What amazed Jesus about the faith of the centurion also amazes me about the faith of so many of you. You look, and what you see is weakness in yourself, and sin, and physical hardships, and family hardships, and one affliction after another. You see opposition to the Christian faith, you see Christians falling away from the Church and not acting like Christians. You look, and what you see is a Christian nature in yourself that wants to do good, but that’s always opposed by your sinful self, a sinful self that screams at you, “You’re not good enough for God,” or even, “God is not good enough for you!”
But the word of Jesus overcomes your doubts and fears and weaknesses. The word of Jesus shows you a loving Father behind the cross. It shows you the full atonement Jesus made for sin on the cross, and it speaks of the glory that is to be revealed in us, who now appear so weak and frail. You have no earthly reason to believe it, and yet you do. The word has created faith.
And then faith seeks a word from Jesus and clings to his word. Just his word, nothing else, which is why you’re Lutherans. You don’t go looking for a foundation for your faith within yourself, or out there in nature or in the stars. You don’t turn to your feelings to see if you’re really close to God today or not. You don’t rely at all on what you can see, and you don’t wait for Jesus to come over to your house to help you. You simply go to Jesus for a word. The Word creates faith that clings to the Word.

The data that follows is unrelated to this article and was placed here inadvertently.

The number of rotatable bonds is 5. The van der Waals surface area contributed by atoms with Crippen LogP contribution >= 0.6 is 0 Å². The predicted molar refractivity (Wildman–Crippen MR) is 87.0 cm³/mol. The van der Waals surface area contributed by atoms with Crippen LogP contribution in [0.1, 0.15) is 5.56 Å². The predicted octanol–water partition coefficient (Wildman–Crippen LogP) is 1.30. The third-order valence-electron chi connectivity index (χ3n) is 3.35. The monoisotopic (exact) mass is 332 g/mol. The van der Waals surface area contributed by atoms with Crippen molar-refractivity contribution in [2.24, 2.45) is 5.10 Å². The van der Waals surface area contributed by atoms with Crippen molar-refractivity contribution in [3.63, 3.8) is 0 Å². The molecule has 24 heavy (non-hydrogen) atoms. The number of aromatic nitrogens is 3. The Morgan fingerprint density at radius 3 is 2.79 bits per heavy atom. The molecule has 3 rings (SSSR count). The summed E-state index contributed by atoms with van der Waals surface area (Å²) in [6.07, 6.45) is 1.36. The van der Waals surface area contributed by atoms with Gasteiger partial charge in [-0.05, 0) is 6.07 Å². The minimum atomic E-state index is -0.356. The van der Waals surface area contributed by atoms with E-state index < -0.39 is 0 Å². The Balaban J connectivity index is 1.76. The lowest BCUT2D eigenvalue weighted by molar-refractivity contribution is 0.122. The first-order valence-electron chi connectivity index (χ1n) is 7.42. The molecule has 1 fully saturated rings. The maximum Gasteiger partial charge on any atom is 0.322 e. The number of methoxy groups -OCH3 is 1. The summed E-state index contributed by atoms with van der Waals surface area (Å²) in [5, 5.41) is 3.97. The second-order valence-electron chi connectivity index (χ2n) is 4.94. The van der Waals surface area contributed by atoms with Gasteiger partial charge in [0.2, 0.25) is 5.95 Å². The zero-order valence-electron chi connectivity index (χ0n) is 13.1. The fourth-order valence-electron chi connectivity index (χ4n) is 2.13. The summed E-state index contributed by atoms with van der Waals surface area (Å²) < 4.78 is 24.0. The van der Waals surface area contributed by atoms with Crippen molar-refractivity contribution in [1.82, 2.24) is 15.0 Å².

So again, the question is, when do you see this pattern broken? The Word has brought you to baptism and faith. But if you turn away now from the Word of Jesus, if you have no desire to grow in it, to live in it, to pass it on to your children; if you have no desire for the Sacrament of Jesus’ body and blood, for the gifts that he showers on you here in the Divine Service – then you will shipwreck your faith, and you will have no one to blame but yourself.
What’s the answer, if you find your faith flailing like this? The answer is to acknowledge it and repent of it. The answer is right here in the Church, in the ministry of the Word, where Jesus has placed his Word on earth. It’s right here in our worship, in our divine service, where Jesus speaks through this ministry of the Word and says the word, “Listen to me! I forgive you. Here is grace and peace and mercy and life. Take, eat, drink, the body given for you, the blood of the New Testament shed for you for the forgiveness of sins.” Where faith has been created by the word, there faith will always continue to cling to Jesus’ word and Sacraments. Where there is no faith, there people find “better” things to do on Sunday morning.
“Lord, if you are willing, you can make me clean!” “Lord, just say the word, and my servant will be healed.” I don’t need to stand here and order you to be like the leper or be like the centurion. I just want you to know the word of Jesus, that word that draws you to him and to his family of believers, that word that makes you willing to submit to his will and ready to latch onto his Word. And I trust that he will help you through his Word, and that his Word will transform you into the people God intends for you to be, people who are being renewed each day in the image of Jesus Christ, our Lord. In Jesus’ name. Amen.